Tamoxifen is now widely used among women of all ages for the treatment of all stages of breast cancer. Tamoxifen reduces the risk of breast cancer recurrences and mortality as well as subsequent contralateral breast cancer. However, it is also known that tamoxifen used for adjuvant therapy is associated with increasing risk of developing endometrial cancer. Other known risk factors associated with endometrial cancer include reproductive characteristics, obesity, hypertension, diabetes, use of steroid hormone preparations, and smoking. Whether these risk factors modify the tamoxifen-endometrial cancer relationship is unknown.
Dr. Bernstein and associates examined factors associated with the development of endometrial cancer in 324 patients with endometrial cancer and 671 matched controls. All patients were identified from within a population-based cohort of women diagnosed with breast cancer between 1978 and 1992.
Tamoxifen use significantly increased the risk of endometrial cancer in these women, with an odds ratio of 1.52.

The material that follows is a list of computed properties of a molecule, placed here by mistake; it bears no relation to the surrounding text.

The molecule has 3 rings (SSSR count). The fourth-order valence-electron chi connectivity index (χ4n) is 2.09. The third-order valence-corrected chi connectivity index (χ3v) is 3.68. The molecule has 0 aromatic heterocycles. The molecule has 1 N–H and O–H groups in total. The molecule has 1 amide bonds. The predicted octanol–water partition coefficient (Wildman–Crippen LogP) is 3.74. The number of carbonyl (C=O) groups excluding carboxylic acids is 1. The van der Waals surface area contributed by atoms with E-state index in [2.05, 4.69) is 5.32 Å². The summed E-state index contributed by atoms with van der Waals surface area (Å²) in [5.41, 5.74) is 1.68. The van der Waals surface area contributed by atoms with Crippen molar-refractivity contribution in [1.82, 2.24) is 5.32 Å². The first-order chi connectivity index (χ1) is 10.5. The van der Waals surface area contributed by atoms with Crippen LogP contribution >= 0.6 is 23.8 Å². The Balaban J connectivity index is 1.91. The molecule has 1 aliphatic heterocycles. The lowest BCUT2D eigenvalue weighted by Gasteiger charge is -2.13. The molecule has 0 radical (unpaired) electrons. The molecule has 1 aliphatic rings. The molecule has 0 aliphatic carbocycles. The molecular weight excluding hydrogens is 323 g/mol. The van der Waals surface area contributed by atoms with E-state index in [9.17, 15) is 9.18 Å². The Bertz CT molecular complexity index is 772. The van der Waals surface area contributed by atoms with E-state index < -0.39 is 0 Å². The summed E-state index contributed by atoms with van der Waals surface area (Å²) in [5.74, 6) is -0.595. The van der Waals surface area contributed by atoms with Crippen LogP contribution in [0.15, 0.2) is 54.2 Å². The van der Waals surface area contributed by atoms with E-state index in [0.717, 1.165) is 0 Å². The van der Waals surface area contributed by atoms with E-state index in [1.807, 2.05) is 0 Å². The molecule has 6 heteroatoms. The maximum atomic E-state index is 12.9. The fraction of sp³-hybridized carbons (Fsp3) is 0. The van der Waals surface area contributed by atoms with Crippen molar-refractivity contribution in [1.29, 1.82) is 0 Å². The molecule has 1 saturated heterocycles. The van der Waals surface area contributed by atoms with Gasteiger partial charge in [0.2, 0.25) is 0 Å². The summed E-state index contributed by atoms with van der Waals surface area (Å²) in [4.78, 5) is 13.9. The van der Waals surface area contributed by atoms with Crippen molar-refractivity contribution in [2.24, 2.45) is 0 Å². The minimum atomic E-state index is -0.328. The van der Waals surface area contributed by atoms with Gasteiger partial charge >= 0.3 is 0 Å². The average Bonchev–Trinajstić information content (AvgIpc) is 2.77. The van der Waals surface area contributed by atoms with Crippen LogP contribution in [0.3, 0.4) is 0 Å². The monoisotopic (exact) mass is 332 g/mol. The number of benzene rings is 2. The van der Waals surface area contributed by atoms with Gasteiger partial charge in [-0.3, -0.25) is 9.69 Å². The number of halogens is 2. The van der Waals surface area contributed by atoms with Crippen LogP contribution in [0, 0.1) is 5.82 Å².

This risk increased with the duration of tamoxifen use, to an odds ratio of 4.06 in women treated for 5 years or more compared with nonusers.
A history of estrogen replacement therapy significantly increased the risk of endometrial cancer associated with tamoxifen use.
Higher body mass index also enhanced the risk, but this association was not statistically significant.
This study confirmed the link between tamoxifen use and endometrial cancer, and added new knowledge of the risk-enhancing effects of treatment duration, body mass index, and estrogen replacement therapy. Closer monitoring of breast cancer patients with these risk factors may be indicated during tamoxifen therapy.
Oct 1, 2014 - Three medications -- the selective estrogen receptor modulators tamoxifen and raloxifene, and tibolone, a drug not approved in the United States but used in many other countries to treat menopausal symptoms -- may reduce the risk for primary breast cancer. However, the three drugs are variously associated with an increased risk of thromboembolic events, endometrial cancer or stroke, according to a study published online Sept. 15 in the Annals of Internal Medicine.